The ISIS Hostage (2016)

A Noose around the Neck

Arthur sat in a cafe in the Turkish border town of Kilis. In front of him was a cup of strong Turkish coffee with thick sediment at the bottom. He hadn’t slept for the last twenty-four hours, but was keeping himself awake with caffeine and cigarettes. The Syrian combatants were night owls; they went to bed at dawn and usually didn’t get up until noon, which was why Arthur spent every minute questioning anyone who might somehow be involved in the complicated network surrounding Daniel, as well as tracking down locals who could travel into Syria to look for him.

Across from Arthur sat a carefully made-up young woman with a tight scarf wrapped around her head. Aya was distraught that she hadn’t been able to get Daniel out of Syria with her. She had been hired to help Daniel, but had failed. Arthur scribbled down scattered notes as she relayed her version of what had happened on the day they were captured.

‘When we were sitting on the sofa, I actually felt quite safe, until the Iraqi turned up,’ she told him. ‘He accused us of being spies. I was so scared that I didn’t translate everything for Daniel.

She had recognized one of the men: the unmasked Tunisian. He was one of the men who had stopped them the previous day. He had appeared in the doorway when Daniel was handcuffed and dragged to the basement.

‘The Tunisian told me I deserved to die,’ she said, but she was released some hours later. Luck had been smiling upon her, Aya thought.

‘One of the men who was a foreigner later helped me get away,’ she continued. ‘He showed me his French driver’s licence and I think he released me without asking his boss.’ Aya was certain that Daniel’s kidnappers were Islamists. She had thought for sure that she would be taken captive too.

Arthur was particularly interested to hear that several foreign fighters were part of the group that had taken Daniel. He was also relieved that Daniel had been taken at the former regime headquarters. This would allow him to find out who had been in command in the house in Azaz that day. In the previous months at least five foreign journalists had been kidnapped by Islamists from Jabhat al-Nusra, but after a few days in captivity most of them had been released with no ransom demands. Daniel had already been held hostage for ten days.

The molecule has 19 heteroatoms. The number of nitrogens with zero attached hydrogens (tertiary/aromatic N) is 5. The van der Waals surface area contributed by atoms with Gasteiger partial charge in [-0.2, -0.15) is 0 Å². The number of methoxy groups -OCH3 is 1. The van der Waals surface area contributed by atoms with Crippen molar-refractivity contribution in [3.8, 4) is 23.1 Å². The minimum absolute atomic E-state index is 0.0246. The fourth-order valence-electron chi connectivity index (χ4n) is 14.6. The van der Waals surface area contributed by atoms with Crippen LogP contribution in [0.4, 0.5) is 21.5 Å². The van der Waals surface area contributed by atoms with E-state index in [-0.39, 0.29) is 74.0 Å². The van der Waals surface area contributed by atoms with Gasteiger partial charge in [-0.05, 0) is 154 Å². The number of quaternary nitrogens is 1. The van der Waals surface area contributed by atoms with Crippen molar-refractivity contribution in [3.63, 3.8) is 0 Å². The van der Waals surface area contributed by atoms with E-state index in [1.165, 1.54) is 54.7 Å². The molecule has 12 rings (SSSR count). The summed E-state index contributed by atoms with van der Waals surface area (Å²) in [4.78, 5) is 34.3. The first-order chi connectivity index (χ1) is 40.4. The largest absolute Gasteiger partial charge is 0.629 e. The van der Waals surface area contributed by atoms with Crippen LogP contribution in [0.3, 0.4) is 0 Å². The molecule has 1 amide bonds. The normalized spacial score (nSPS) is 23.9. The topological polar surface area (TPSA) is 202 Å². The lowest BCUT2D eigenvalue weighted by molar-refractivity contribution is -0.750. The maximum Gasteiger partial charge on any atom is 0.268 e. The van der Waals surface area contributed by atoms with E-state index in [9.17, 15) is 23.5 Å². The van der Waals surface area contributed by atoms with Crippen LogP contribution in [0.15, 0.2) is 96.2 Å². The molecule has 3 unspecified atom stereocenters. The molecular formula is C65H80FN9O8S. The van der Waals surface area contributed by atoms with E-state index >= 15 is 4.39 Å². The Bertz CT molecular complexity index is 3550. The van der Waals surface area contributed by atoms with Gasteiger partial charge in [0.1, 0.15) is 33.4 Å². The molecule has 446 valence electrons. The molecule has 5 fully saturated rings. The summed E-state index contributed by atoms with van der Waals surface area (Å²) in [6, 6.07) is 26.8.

Even though the fixer, Ahmed, had written to Signe on the first night that Daniel had been taken by Jabhat al-Nusra, new information suggested a different scenario. When Arthur spoke with the Jabhat al-Nusra contacts he had acquired while working on James Foley’s case, he was informed that Daniel was being held by a group that was beyond their influence. And, unfortunately, in the time it took for the information to reach him, the situation may have already changed. But several people in Arthur’s network independently reported to him that the captors were from Dawlah al-Islamiyah, otherwise known as ISIS. Since there were few precedents, nobody had the prior knowledge or experience to gauge what ISIS would do with western hostages. The informants said that the al-Nusra Front or other rebel groups might be open to negotiations, should they be the ones behind Daniel’s kidnapping, but ISIS was a different story. ISIS members rarely spoke to non-members, such as Arthur’s informants.

According to the information available, Daniel had been kidnapped for taking photos without permission and had committed a crime according to sharia law’s prohibition against pornography. Arthur couldn’t know that Daniel’s photos consisted of plum trees and doves flocking around two brothers.

Still, he couldn’t get any information on Daniel’s exact location. Arthur’s contacts were working on the assumption that Daniel was still in captivity in the border town of Azaz, where he had originally been detained. Therefore, they focused their efforts on trying to find key members of the complex network of rebel groups headquartered around the sand-coloured building where Daniel was believed to be held.

· * ·

On the tenth evening of his captivity Daniel was moved and led up a flight of stairs, blindfolded and with his arms tied behind his back. He felt several hands search the pockets of his leather jacket and trousers.

‘What’s this?’ asked a voice. Daniel guessed the guard had found the sheet of paper with his fictitious story.

‘A story,’ he answered, but he was allowed to keep neither the paper nor his leather jacket, which the guard ripped off his back, before forcing Daniel into a cross-legged position with his hands cuffed in front of him. Then he fastened Daniel’s handcuffs to a radiator. Facing the radiator and with his back to the room, Daniel was able to lift the blindfold slightly with the inside of his upper arm and get an idea of his surroundings.

From the little he could make out without his glasses, it looked as if he was in some kind of large foyer with corridors leading off to other rooms. The room echoed when anyone spoke and he could see a wash basin, a window and a table in the middle. Daniel could hear people walking past the wash basin; some splashed water on their faces or filled water bottles, while others just walked through.

A man gave Daniel some water and an omelette. Once he had eaten, he dozed off in an awkward, cross-legged position. He was suddenly awoken by a violent kick in his side.